Another time it’ll be summer. 100 degrees out. And I’ll be cutting down a skanky old crabapple and every single twisty, pokey, gnarly, and ugly branch will have made up its mind to fight me every step of the way. Whatever I want, they’ll want the opposite. They’ll gouge at my eyes. They’ll gash my skin. Nasty, itchy stuff will fall down the back of my shirt. I’ll be sweating, bleeding, and pissed off. There will be no easy angle to position for any single cut. Brush will tangle underfoot. Each of a hundred logs will not stack without a brute force battle of wills, and not one piece of brush will go into the truck and stay there until I’ve discovered–by endless repetition only–the mystical combination of cuss words that will stop the Universe from blocking my simple desires.
Or, it’s mid spring in Ohio and like a complete freakin’ idiot I again jumped the gun and planted out a bunch of tender stuff. I get home from work after dark, it’s 35F and raining, and they’re calling for a hard frost. And, like a damned soul in a Renaissance painting, I’ll inconsolably drag myself outside, and for the next fours hours I will–in fits and starts–construct the world’s twelfth largest shanty town in the backyard from whatever little bits of scrap wood, chunks of rock and rubble, some string, tape, old sheets, blankets, and filthy leftover plastic sheeting I can find in a panicked effort to save a bunch of annuals, tropicals, vegetables, and some expensive fern that Tony Avent said was hardy to Zone 7b, (at least) from a cold, lonely, continental, Z6a, untimely death.
Here’s what follows that: You drag yourself back inside, take a forever long hot shower, down a few shots, and, sitting there as surly as sin, you think really dark and dirty thoughts. Other people aren’t doing this shit. Other people live in condos. They have their thermostats set at “Giant-Ass Carbon Footprint.” So warm they’ve been forced to strip down to teddies and speedos. They’ve over-eaten a fabulous dinner and drank a bottle of wine they don’t even know enough to appreciate. Yep, you were having a cold, wet piece of plastic that smelled mind-blowingly bad whipping back and forth across your face as you, both hands engaged, tried to tack it down over a row of tomato plants, and those condo people were living a bacchanalian existence. And you loathe them.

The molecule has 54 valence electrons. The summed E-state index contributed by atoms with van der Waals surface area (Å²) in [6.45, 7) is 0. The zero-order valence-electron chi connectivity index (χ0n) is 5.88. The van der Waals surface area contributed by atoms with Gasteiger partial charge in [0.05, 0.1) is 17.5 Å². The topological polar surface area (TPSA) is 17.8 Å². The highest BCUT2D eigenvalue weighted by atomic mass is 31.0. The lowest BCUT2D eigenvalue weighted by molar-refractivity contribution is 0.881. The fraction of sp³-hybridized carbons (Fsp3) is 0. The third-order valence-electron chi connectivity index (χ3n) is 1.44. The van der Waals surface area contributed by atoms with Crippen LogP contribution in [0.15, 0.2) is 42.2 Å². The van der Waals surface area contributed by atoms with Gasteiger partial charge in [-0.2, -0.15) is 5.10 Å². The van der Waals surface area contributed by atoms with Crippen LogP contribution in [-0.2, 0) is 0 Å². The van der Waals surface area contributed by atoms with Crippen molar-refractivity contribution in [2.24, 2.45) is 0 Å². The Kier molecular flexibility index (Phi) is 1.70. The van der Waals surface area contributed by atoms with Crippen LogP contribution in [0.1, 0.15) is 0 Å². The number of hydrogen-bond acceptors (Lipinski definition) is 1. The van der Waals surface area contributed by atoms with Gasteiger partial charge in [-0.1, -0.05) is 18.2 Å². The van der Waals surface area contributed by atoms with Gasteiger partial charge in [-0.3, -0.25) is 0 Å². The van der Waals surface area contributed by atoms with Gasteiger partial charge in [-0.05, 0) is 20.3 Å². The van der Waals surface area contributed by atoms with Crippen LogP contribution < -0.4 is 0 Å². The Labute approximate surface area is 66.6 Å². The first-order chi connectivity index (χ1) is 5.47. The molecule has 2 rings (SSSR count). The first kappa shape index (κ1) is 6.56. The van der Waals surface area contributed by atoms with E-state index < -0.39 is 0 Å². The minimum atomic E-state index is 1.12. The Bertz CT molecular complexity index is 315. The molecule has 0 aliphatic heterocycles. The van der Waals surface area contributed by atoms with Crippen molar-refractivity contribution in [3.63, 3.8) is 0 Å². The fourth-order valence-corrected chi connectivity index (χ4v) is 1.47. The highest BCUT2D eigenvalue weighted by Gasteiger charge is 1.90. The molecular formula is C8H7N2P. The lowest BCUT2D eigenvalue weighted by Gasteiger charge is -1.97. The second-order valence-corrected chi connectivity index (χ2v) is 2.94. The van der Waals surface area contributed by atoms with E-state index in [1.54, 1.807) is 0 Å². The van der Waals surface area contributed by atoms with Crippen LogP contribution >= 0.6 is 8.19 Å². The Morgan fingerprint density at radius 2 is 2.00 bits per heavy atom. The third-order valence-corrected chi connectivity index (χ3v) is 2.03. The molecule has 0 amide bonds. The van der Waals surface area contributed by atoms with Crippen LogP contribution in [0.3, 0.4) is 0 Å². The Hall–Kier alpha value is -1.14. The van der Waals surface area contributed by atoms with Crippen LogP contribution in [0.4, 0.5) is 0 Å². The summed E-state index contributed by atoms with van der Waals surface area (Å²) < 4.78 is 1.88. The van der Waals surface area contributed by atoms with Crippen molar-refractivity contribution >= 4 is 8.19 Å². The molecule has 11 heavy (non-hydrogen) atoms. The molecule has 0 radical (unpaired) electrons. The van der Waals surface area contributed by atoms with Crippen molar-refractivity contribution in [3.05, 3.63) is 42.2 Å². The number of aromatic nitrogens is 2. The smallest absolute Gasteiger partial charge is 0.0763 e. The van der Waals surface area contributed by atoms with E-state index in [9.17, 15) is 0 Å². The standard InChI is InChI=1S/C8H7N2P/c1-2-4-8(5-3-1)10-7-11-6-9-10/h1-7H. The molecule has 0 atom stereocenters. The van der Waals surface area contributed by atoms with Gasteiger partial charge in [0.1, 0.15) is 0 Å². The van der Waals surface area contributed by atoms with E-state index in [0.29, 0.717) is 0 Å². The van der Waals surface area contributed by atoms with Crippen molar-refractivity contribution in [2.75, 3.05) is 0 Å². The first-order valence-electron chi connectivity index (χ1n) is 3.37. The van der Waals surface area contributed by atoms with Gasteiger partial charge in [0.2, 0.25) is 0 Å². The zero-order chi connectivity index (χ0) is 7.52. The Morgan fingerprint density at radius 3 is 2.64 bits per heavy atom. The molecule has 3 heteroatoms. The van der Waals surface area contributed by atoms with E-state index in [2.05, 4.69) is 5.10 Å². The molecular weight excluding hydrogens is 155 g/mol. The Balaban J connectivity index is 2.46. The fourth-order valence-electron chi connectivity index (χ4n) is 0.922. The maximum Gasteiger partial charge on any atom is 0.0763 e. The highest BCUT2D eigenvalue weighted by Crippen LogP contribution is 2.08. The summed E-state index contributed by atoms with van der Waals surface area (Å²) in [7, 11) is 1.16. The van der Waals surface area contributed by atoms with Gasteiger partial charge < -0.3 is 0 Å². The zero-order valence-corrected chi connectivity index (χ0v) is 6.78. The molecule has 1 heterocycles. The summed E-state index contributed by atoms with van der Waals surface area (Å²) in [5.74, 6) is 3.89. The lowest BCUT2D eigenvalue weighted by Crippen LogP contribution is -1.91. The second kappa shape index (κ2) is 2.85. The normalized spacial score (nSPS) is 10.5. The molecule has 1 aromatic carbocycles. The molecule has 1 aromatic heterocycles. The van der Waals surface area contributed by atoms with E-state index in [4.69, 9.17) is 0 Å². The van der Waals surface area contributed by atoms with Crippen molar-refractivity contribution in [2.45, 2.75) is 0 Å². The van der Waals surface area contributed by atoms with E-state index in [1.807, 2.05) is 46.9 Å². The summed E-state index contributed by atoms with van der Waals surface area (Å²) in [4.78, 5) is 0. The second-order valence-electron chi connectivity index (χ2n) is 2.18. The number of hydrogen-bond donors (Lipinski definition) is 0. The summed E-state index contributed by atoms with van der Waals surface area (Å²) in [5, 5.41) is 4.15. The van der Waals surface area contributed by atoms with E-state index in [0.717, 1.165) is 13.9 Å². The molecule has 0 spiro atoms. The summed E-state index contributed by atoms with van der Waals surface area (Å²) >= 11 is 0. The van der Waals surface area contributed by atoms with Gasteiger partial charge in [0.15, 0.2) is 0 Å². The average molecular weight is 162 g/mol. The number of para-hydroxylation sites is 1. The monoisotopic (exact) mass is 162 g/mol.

And, yet, you garden on.
Honestly, I’m mystified. Where does the fortitude come from that gets gardeners outside to suffer through odious tasks under miserable circumstances simply because they need to be done? I don’t know. Really don’t. But I’ve done it. Over and over and over again. And my gardening friends have all done it too. I don’t know, reminds me of something that parents used to toss off at you with a smirk: “Hey, it builds character.” Maybe gardeners have that.
But, I will say this. Winter is long and it dies hard. It rears its ugly head again and again before it’s finally defeated, and there ain’t no better tonic for that than the almost tearful joy a garden full of blooming bulbs brings. They fill the heart, God bless them, combating cold and gray with color and fragrance.
And then comes summer. Hot and humid. Sometimes you just want to run from the house to the car, from the car to the office, and then back again. A/C to A/C. An inside, artificial existence devoid of anything that stokes our human nature. But under a shade tree you’ve tended for years, you can enjoy a tall drink and the hordes of butterflies, bees, and hummingbirds that come to visit that Lantana you saved. And then can pick some of your own tomatoes right from the vine and bring them in for the BLTs you’ll have for supper.
Some other time you’ll find yourself looking at the empty space where a scabby, rusty crabapple once lived, and you will take huge and vicious satisfaction in knowing that it was living its hideous existence and then you sawed it down. It was ugly and now it’s not. It’s gone. And you’re totally responsible. And, yet, you live as a free man. You feel no guilt. Nope. You feel joy. It poked your eyes. It raked your skin. It hurt your back. But all that’s over now. You’ve got a drink, and you’re smiling almost fiendishly as you enjoy the lovely aromas of ribs roasting in its smoldering wood.
You just try not to think too much about the stump you chose not to grub out. Nor that day sometime in the future when you’ll roll in a 400-pound, balled and burlaped, plant du jour that some speaker at some conference got you all excited about. Yeah. Sure enough. That day will come, and it will be woeful. But that’s just how it is. That’s how it’s meant to be. To have this, you gotta do that. And you’d have it no other way.